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Word Power: How “be it, see it” Storytelling Inspires Women to Pursue STEM Roles and Careers

“Yes, they let women do some things at NASA, Mr. Johnson. And it’s not because we wear skirts. It’s because we wear glasses.”

This was a standout line from Hidden Figures, a recent hit movie about the “unsung hero” women mathematicians who played pivotal roles in accelerating the development of NASA’s space program in the early 1960s, and the Apollo 11 flight to the moon.

While their story of breaking through a male-dominated industry took place more than 50 years ago, today in 2017, women are still under-represented in in STEM (Science, Tech, Engineering, and Mathematics) fields worldwide.

More than 100 women learned about the power, and value, of inspiring storytelling in the workplace.

It’s estimated that women account for less than a third of those employed in STEM jobs around the world today. In the U.S., women are underrepresented in both computer and mathematics roles (24.7%) and engineering and architecture (15.1%).

To enhance diversity, fresh thinking, new approaches, and innovation, many governments and companies are introducing programs to attract more women to train, and apply for STEM jobs.

In that spirit, and to ‘balance the equation,’ GE has set a goal of having 20,000 women fill STEM roles throughout the company by 2020. GE currently employs 14,700 women in engineering, manufacturing, IT and product management roles, about 18% of the technical workforce.

GE also aspires to reach 50:50 (male-female) representation in technical entry-level leadership programs. While solid progress is being made – the 2016 Edison Engineering Development program incoming class for example, was 50% women – a host of campaigns have been rolled out to spread the message consistently and around the world.

People follow people

One of these, the “If You Can See It, You Can Be It” leadership through storytelling global initiative was recently launched in Singapore. Program originator, Cate Gutowski, vice president of Commercial Digital Thread, GE Digital said it is designed to help female leaders learn, and practice the art of strategic storytelling which she defines as the ability to tell the right story, at the right time, at the right place to motivate others to take action.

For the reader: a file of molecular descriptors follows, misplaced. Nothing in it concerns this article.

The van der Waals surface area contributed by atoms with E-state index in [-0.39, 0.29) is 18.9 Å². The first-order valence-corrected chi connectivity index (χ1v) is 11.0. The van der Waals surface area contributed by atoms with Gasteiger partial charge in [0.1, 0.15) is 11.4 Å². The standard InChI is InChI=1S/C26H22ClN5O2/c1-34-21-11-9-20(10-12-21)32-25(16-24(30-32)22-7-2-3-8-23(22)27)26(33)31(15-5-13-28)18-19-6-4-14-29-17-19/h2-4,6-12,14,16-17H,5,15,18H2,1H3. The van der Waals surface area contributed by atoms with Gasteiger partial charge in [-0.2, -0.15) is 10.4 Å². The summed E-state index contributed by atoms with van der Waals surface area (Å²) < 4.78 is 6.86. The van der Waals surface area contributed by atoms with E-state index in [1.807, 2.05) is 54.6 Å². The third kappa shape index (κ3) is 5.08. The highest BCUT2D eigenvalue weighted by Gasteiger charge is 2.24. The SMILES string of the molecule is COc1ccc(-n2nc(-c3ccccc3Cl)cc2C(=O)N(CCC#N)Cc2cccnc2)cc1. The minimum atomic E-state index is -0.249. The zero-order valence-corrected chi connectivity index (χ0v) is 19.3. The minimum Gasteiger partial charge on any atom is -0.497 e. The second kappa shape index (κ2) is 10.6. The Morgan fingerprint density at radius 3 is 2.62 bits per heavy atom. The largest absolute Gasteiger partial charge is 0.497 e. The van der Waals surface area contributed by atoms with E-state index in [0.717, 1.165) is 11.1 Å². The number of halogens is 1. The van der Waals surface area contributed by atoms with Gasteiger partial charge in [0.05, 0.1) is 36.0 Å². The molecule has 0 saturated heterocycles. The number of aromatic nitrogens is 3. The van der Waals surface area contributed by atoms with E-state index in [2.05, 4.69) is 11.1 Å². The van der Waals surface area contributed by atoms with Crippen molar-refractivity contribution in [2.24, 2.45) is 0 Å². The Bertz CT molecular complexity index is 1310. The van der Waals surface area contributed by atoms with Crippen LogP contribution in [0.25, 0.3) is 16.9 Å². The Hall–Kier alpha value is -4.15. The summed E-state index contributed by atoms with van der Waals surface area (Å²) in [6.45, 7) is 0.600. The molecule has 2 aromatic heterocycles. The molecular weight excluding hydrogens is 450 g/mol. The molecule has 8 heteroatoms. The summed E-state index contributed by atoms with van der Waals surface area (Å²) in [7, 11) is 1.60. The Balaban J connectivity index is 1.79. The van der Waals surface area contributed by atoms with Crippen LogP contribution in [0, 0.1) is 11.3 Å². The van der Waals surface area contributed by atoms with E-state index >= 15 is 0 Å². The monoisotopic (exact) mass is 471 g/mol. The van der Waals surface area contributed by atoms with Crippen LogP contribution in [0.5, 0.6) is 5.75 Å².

During her presentation Cate said, “A good story can help influence and inspire others to take action. People follow people, people don’t follow a Powerpoint presentation. If you want people to follow you, you have to connect and inspire, and stories are the best way to do that. It gives women the skills they need to build deeper connections with customers and colleagues. GE believes that diverse teams are the best teams, and keeping women in the workplace through every life stage is critical to helping us do that.”

As well as providing participants with the skills to become compelling strategic storytellers, the program is designed to help them build stronger relationships with customers, colleagues, and other business partners.

GE CEO and President, Jeff Immelt spoke about GE’s STEM initiative at the Singapore and Indonesia events.

A special guest at the Singapore event was GE CEO and President, Jeff Immelt. He shared some of his personal stories, especially ones that resonate with the GE Beliefs, and memorable experiences as CEO with the audience of more than 100 women, including customers, and GE executives.

Jeff was also guest of honor at a “Balance the Equation” luncheon in Jakarta, Indonesia attended by more than 150 women including customers and local GE executives. Other guest speakers included Teri Bresenham, CEO, Sustainable Healthcare, GE Healthcare, and Indonesia’s Finance Minister, Sri Mulyani Indrawati who encouraged local companies to implement more women-friendly policies to boost female employees’ contributions at work.

“If you look at the population of women and men, there is a 50/50 [ratio], but when you look at the labor force, especially in the formal sector, the proportion of women drops,” said the Minister.

She ended with a call to action, encouraging everyone in the room to initiate change for the future.

“Parents should encourage their daughters to be curious, and to take their aspirations seriously, especially in the STEM related industries.”

More information – the event was also covered by local media including Elle, toayonline, and thenewsavvy.com

 

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